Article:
Political Insider: MHP + Savanta Conservative Leadership Snap Poll Results
As the runners and riders in the race to succeed Boris Johnson as Conservative Leader and PM declare their intention, the news agenda rightly follows the complicated machinations of the internal Conservative Party leadership processes. But it would be a mistake to view this as a race limited to Westminster opinion.
There have been major shifts in underlying stability of the core Conservative vote – evidenced by a series of devasting by-election losses – which mean that the Westminster selectorate will be looking over their shoulder to the views of their membership, and the wider public.
They know that, while the Tory membership will choose their next leader, it will be the public who decide how long they stay as Prime Minister.
It is early days, and the public has not yet had the chance to get to know many of the candidates, so together with our partner company Savanta, we conducted a poll to get an early idea of which candidates the voters want to see in Number 10.
Ready for Rishi
The poll suggests voters are ready for Rishi. Perhaps unsurprisingly so, given his high profile during the COVID crisis. But it also suggests that the controversy around his Green Card and his wife’s Non-Dom status has failed to resonate as negatively with voters as Westminster insiders expected. His introductory film was much mocked in Westminster, but perhaps we should see it more as Sunak pitching himself over the heads of his MP colleagues to the electorate – their ultimate bosses. It is a high risk strategy.
Ben Wallace Surprises
Meanwhile, Ben Wallace is rarely considered a source of surprise in Westminster, but has managed to surprise twice in one weekend. Rating a clear second place in our poll, there were surprising signs of an early Ben Wallace bandwagon, so with clear support amongst Party members and voters alike, his decision not to take part in the process was all the more surprising.
Wallace’s decision may prove to be doubly influential. Those openly supporting him will be up for grabs by others in the competition – and look to where his endorsement goes – but as a clearly popular and highly competent candidate, his decision also sets a high bar for other candidates declaring. As the list of candidates grows ever longer, so Party patience may wear thin prompting pressure on the 1922 Committee to limit the field.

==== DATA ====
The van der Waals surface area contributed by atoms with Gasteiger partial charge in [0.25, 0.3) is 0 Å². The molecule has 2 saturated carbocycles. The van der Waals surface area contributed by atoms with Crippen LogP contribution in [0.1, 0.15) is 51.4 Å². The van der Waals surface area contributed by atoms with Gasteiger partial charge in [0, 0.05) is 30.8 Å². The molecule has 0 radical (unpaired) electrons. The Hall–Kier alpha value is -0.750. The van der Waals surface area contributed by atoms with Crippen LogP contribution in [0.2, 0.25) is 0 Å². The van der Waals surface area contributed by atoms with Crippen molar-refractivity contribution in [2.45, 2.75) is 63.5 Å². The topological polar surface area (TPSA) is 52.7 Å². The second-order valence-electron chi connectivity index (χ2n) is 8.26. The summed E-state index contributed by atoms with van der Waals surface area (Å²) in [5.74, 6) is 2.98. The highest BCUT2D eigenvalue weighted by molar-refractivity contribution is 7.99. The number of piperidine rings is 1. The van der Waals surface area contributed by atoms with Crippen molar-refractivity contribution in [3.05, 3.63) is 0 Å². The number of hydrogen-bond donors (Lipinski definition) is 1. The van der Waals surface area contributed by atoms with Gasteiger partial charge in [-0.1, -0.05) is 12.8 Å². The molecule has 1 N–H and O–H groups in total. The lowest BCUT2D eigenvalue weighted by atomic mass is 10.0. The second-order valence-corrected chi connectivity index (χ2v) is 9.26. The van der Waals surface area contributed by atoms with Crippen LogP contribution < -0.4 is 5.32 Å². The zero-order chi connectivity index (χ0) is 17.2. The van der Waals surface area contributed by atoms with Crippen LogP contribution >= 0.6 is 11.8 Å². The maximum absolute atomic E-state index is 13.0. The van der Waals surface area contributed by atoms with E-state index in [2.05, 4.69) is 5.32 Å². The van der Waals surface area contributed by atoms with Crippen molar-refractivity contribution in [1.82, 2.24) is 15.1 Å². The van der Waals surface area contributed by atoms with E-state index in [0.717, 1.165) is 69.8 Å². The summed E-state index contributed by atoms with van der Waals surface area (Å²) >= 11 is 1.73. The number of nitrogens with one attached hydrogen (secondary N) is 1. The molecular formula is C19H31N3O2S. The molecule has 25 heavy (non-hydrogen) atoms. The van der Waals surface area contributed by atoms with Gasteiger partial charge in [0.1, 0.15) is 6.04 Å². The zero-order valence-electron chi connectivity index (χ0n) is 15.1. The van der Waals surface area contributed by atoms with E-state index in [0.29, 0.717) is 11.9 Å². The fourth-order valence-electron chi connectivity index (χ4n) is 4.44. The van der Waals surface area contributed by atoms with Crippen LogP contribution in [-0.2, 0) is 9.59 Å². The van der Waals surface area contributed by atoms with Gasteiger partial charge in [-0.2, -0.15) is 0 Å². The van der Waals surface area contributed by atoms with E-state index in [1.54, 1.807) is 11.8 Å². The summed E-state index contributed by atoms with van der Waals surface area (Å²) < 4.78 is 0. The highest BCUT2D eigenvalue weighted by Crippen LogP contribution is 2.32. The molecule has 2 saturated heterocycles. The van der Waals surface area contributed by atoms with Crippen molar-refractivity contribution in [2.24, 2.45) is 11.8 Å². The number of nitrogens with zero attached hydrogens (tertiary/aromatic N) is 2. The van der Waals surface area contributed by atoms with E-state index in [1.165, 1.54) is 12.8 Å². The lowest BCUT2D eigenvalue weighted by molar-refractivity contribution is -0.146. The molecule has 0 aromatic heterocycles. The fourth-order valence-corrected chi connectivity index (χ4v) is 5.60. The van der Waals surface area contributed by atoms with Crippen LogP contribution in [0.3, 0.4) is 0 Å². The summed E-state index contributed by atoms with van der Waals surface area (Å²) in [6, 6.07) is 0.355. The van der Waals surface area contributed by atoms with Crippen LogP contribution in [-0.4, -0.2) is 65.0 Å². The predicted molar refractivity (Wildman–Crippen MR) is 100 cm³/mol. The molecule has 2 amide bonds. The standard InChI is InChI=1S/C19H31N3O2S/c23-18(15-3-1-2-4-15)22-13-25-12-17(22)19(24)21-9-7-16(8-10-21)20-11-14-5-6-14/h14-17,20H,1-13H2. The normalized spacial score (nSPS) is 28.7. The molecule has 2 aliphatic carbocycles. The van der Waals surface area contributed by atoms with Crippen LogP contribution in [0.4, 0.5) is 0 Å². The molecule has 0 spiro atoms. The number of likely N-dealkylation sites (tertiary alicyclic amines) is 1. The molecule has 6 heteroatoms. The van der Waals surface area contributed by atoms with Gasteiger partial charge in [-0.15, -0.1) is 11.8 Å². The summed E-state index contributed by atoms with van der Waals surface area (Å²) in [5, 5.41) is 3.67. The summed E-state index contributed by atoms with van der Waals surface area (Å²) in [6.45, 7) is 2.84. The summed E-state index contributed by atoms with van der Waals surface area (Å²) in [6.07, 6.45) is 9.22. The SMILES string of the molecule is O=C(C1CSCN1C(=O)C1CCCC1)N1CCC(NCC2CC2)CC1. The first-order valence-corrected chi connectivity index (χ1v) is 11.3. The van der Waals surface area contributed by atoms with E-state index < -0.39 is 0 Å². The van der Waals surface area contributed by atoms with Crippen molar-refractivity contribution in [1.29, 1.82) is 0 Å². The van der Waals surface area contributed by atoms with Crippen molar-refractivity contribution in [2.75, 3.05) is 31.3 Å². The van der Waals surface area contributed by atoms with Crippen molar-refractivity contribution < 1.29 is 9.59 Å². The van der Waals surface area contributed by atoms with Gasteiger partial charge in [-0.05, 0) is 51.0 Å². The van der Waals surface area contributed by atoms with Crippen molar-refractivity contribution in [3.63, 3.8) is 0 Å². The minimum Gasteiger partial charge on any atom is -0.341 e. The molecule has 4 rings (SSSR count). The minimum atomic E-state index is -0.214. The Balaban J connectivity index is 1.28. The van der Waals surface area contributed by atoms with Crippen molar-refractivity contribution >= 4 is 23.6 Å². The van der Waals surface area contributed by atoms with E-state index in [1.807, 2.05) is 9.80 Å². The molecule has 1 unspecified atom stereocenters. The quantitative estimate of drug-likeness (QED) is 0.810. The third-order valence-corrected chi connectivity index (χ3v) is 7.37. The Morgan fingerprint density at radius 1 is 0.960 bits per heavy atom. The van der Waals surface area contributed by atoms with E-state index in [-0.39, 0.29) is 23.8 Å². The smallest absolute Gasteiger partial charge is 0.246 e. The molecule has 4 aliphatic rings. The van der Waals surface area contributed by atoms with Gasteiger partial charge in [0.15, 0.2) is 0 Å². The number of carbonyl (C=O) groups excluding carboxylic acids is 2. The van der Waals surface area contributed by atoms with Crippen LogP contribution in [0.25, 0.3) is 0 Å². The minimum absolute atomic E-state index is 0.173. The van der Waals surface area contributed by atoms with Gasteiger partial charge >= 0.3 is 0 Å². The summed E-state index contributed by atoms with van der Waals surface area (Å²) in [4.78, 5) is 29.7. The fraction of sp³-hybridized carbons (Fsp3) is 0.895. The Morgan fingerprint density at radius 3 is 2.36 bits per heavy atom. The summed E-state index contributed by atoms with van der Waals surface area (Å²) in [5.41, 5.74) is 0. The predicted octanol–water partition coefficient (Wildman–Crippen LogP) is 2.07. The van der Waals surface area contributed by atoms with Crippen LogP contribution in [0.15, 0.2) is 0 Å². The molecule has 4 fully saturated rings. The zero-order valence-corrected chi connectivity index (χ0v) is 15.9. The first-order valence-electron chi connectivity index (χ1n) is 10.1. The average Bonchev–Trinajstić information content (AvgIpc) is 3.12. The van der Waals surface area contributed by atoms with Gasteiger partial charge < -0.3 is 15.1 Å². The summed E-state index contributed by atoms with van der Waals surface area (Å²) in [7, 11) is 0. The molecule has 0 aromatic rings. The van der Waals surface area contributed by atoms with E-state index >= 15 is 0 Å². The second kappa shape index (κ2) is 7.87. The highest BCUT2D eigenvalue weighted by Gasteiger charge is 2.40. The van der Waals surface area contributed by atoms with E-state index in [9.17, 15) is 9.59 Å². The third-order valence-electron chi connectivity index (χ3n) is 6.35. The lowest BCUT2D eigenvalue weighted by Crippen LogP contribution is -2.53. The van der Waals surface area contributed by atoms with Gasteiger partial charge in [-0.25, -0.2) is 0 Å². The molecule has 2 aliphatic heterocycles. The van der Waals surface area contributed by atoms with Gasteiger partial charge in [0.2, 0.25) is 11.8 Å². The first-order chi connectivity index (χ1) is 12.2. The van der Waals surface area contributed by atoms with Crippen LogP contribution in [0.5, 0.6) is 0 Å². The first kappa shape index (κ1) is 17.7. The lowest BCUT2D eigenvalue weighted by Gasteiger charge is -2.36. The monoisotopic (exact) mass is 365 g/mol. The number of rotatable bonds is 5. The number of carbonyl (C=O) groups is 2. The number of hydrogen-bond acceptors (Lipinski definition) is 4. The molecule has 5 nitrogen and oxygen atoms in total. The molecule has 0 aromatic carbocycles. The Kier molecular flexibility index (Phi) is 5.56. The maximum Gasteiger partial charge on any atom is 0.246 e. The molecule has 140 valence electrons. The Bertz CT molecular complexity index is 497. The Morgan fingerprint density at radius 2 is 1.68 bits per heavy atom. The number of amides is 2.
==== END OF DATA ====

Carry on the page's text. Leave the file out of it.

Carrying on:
Johnson Should Go (Now)
Meanwhile our poll indicates popular patience with Johnson remains equally thin. A substantial majority of the public want Johnson to hand over immediately to an interim Prime Minister. This will be welcome news to Kier Starmer as he deploys his ‘Squatter in Downing Street’ attack, and present a further complication for the Backbench 1922 Committee as they finalise the election rules early this week.
The campaign to replace Johnson has barely begun but, in much the same way as his Premiership, it is shaping up to be as unpredictable as it will be decisive. Candidates have thus far eschewed the formal press conference launch in order to minimise early missteps prompted by answering (or not) awkward questions. Perhaps the unintended consequence is that Westminster now abounds in rumours of dodgy dossiers circulating from rival camps (official or ‘freelance’). An unedifying campaign will serve only to further polarise positions and undo the ‘healing’ that the Conservatives must hope will be the by-product of the contest.
As the policy differences extend beyond promises on tax Insider will be there with you all the way through, with insight and comment, powered by further collaboration with Savanta.
To explore the implications of Boris Johnson’s resignation, the potential challengers for PM, and what a new government might mean for the policy landscape, please contact James Gurling, Executive Chair, Public Affairs.